Delhi Suburban Railway
Delhi Suburban Railway is a suburban rail service operated by Northern Railway for the National Capital Region. This railway service covers Delhi, along with the adjoining districts of Faridabad, Ghaziabad, Sonipat and other adjoining places in Haryana and Uttar Pradesh. These services are mostly run using EMU and MEMU rakes. This also includes passenger trains and DMU services up to Rewari in Haryana, which is also considered part of the National Capital Region. Delhi itself has 46 Railway Stations.
|Locale||National Capital Region, India|
|Transit type||Suburban Rail|
|Track gauge||1,676 mm (5 ft 6 in) broad gauge|
According to the railway ministry, plans are under way to renovate and integrate the network with the Delhi Metro through construction of interchanges with metro stations. The project is aimed to reduce congestion in the city.
Delhi Suburban Railway uses the same tracks that are also used for long distance trains. In 2009 Ladies Special trains were introduced between New Delhi and Palwal and from New Delhi to Ghaziabad and Panipat.
The services are currently available on the following routes.
- Ghaziabad - Old Delhi - New Delhi - Faridabad - Palwal - Kosikalan EMU
- Ghaziabad - Old Delhi - New Delhi - Faridabad - Palwal EMU
- Ghaziabad - Old Delhi - New Delhi - Faridabad - Palwal - Kosikalan - Mathura
- Ghaziabad - Old Delhi - New Delhi EMU
- Ghaziabad - Anand Vihar - New Delhi - Faridabad - Palwal EMU
- H Nizamuddin - Faridabad - Palwal - Kosi Kalan EMU
- New Delhi - Palwal EMU
- New Delhi - Shakurbasti EMU
- Shakurbasti - Old Delhi - Ghaziabad - Dankaur EMU
- Shakurbasti - Old Delhi - New Delhi - H.Nizamuddin - Faridabad - Palwal EMU
- Shakurbasti - New Delhi - Ghaziabad - Khurza - Aligarh EMU
- Shakurbasti - New Delhi - Fardabad - Ballabgarh EMU
- Shakurbasti - Old Delhi - New Delh - H Nizamuddin - Faridabad - Palwal - Mathura EMU
Passenger and DMU servicesEdit
- Old Delhi-Gurgaon–Rewari DMU
- Old Delhi - Muzaffarnagar EMU
- Old Delhi - Baraut DMU
- Old Delhi - Shamli DMU
- Old Delhi - Rohtak MEMU
At present, EMUs in Delhi run with 12 coaches, of which ten are general compartments and two are ladies compartment. As per the Northern Railway estimates, there are more than 110 suburban trains, which ply on important sections.
Delhi Ring RailwayEdit
|Delhi Ring Railway|
|System||Delhi Suburban Railway|
|Line length||35 km (22 mi)|
|Track gauge||1,676 mm (5 ft 6 in) broad gauge|
Delhi Ring Railway is part of the Delhi Suburban Railway services. The Ring Railway is a circular rail network in Delhi, which runs parallel to the Ring Road and was conceived during the 1982 Asian Games. Started in 1975 to service goods, it later upgraded for the Games, when 24 additional services were started. Its circular route is 35 km (22 mi) long, which the train takes 90–120 minutes to complete, both clockwise and anti-clockwise, via Hazrat Nizamuddin Railway Station, from 8am-7pm. With a return ticket for the entire journey costing ₹12, compared to with Delhi Metro, which is around ₹60, it is preferred by poor and middle-class families. It runs seven clockwise and six anti-clockwise trains at a peak frequency of 60-90 min., during the morning and evening rush hours. Prior to the 2010 Commonwealth Games, 7 stations near the sports venues, namely Chanakyapuri, Sarojini Nagar, Inderpuri Halt, Lajpat Nagar, Sewa Nagar, Lodhi Colony and Safdarjung, received a facelift at the cost of ₹3 crores.
The ring-railway service was introduced on a track laid in 1975 so that the large number of goods trains originating, terminating, or passing through the city, could bypass the main passenger stations at New Delhi, Old Delhi and Hazrat Nizamuddin. The track was called the 'Delhi Avoiding Line'. Today, however, the Northern Railway's service for passengers within the city has become something which Delhiites are avoiding. There are 12 electric trains on the ring rail. Only three of the twelve EMUs run to full capacity. The rest have just 1-2% occupancy. The ring railway starts and ends at the Hazrat Nizamuddin Railway Station with trains running in both clockwise and anti-clockwise directions around the city.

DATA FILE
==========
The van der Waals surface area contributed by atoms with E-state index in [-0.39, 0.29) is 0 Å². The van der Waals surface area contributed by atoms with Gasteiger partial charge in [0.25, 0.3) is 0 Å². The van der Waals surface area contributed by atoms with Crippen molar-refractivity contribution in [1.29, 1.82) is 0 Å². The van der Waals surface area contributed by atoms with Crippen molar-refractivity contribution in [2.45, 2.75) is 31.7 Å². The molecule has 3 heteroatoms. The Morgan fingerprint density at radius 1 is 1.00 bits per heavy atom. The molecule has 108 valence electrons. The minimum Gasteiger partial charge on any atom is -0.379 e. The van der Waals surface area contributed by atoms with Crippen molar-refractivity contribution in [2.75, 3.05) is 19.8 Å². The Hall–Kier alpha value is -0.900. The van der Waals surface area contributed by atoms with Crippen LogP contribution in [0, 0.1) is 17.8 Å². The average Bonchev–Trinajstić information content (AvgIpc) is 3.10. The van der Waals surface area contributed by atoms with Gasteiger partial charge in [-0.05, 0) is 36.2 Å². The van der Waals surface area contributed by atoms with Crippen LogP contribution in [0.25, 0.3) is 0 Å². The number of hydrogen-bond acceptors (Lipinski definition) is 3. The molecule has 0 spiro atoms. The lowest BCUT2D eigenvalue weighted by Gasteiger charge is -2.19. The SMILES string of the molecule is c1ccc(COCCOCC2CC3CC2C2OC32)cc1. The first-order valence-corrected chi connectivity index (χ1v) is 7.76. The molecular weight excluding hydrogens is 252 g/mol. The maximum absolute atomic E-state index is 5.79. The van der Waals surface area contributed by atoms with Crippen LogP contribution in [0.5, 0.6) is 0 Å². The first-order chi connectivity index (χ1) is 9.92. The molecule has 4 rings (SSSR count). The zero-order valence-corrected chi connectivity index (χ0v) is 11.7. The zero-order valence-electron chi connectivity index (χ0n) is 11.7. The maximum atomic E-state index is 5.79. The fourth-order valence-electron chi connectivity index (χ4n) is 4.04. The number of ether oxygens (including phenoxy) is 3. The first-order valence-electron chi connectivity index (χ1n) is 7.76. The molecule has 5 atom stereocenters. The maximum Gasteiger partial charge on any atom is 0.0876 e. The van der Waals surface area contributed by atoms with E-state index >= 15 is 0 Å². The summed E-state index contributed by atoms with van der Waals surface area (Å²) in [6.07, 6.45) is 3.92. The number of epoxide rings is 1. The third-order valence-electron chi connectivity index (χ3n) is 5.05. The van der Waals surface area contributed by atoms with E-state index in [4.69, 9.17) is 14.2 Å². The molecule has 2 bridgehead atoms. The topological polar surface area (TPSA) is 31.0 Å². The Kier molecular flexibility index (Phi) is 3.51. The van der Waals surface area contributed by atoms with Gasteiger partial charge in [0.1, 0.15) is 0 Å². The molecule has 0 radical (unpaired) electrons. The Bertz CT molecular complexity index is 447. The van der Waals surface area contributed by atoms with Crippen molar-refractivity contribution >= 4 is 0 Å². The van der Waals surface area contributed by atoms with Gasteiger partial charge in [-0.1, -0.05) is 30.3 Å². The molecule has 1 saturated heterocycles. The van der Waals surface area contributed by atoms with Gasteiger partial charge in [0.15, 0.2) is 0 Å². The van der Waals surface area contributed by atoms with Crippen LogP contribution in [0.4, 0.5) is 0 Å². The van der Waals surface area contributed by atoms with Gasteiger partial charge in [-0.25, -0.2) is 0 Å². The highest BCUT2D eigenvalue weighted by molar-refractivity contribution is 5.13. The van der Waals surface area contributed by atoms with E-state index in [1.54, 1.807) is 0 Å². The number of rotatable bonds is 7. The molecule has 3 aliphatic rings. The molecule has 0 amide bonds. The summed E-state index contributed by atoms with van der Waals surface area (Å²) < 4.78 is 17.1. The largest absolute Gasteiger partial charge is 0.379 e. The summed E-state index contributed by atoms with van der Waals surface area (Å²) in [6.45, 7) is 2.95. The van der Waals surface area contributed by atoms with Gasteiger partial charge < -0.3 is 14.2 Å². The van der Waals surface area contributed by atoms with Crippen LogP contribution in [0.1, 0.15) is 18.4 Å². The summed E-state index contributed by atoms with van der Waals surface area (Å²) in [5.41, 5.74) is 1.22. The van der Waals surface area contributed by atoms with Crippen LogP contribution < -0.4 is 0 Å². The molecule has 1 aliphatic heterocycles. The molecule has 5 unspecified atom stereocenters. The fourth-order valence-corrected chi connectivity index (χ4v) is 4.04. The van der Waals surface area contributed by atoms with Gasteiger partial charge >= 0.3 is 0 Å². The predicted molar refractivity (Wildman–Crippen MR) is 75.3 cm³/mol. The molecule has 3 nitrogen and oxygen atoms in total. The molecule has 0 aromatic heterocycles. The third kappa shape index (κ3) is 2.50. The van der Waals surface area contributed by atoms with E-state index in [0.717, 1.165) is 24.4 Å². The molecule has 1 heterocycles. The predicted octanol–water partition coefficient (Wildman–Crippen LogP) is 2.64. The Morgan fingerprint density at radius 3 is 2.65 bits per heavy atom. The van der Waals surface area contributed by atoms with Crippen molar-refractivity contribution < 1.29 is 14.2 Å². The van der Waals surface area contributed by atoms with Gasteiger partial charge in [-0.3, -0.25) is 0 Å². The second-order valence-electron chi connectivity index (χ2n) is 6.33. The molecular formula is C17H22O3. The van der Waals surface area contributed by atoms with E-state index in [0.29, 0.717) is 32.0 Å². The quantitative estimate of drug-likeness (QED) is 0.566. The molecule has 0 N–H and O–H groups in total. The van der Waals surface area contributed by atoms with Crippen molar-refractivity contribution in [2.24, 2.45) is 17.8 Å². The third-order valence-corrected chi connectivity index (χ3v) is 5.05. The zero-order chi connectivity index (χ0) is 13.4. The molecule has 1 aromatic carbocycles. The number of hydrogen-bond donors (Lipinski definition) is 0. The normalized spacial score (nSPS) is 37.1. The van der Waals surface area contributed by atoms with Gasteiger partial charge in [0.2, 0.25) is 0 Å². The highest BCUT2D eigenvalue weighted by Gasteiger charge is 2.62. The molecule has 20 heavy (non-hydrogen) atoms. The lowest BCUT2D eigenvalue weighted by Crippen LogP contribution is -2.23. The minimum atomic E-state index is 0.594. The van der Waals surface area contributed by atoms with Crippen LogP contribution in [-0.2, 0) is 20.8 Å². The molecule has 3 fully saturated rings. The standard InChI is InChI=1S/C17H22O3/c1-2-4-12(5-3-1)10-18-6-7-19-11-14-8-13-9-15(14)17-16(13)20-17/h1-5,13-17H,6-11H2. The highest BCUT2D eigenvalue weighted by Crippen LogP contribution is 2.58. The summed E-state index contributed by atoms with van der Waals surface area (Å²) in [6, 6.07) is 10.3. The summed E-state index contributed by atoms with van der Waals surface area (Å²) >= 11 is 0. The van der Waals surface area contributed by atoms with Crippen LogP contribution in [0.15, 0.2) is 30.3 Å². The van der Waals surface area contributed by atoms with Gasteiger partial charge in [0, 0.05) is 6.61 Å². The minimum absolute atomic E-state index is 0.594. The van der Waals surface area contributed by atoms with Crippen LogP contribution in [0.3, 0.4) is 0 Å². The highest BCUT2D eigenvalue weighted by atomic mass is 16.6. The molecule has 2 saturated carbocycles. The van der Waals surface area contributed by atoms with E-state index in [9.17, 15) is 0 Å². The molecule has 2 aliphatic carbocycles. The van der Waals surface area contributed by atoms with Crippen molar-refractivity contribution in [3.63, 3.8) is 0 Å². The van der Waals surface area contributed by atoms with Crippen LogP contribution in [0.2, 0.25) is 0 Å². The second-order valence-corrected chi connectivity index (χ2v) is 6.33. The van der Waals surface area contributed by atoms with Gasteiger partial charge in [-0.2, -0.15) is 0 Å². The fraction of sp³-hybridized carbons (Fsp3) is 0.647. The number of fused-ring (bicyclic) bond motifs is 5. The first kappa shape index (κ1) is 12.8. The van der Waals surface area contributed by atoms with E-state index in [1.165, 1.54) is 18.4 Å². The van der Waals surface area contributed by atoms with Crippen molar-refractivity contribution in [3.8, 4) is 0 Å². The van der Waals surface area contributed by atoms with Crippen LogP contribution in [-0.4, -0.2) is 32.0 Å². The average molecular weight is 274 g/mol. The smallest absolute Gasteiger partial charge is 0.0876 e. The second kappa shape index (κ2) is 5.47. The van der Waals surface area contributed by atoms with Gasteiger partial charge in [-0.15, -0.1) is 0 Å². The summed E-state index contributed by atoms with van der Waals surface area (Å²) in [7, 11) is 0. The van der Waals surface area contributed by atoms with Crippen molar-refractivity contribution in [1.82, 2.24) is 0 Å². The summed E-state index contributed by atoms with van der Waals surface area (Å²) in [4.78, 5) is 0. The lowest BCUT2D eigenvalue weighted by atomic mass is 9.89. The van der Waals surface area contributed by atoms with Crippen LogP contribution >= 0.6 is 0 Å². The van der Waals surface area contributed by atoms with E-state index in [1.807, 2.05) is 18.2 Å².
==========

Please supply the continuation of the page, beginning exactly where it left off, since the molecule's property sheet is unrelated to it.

Popularity with commutersEdit
The system is not popular among individual travelers and has been a total failure as far as public transport is considered. Delhi Ring Railway is considered as an example of failed mass transit system. The major reasons for failure of the system are lack of workable connections to other methods of transportation as well as a low-density population in the areas of reach. Making matters worse, the station exits usually open into narrow, dirty alleyways - often more than a kilometer away from the main road.
The network is now utilized as a freight corridor, though limited passenger EMU train services are available during peak hours.
With Delhi Metro growing at a rapid pace, there has been very little focus to improve the condition of the Delhi Suburban Railway. There have been reports of strengthening the services so that more commuters can avail themselves of the facility. Feasibility studies have also been done, and in deference to the commuter demand, there were also plans to start EMU services from Gurgaon. An integrated rail-bus transit (IRBT) system to connect Delhi with the satellite towns of Gurgaon, Ghaziabad, and Sahibabad is being promoted by the government. A feasibility study has already been completed, and a steering committee has been appointed to monitor the project. The IRBT will have two dedicated tracks.
- "Delhiites can ride a new train to Bengal this puja". 31 August 2009. Retrieved 1 September 2014.
- "The road around progress". Mint. 17 February 2012.
- "Changing Delhi map makes Ring Railway redundant". Indian Express. 22 February 2011.
- "Ring Rail service chugs into oblivion". Deccan Herald. 4 February 2012.
- "IRBT system to connect the Indian capital, Delhi". International Railway Journal. 2004.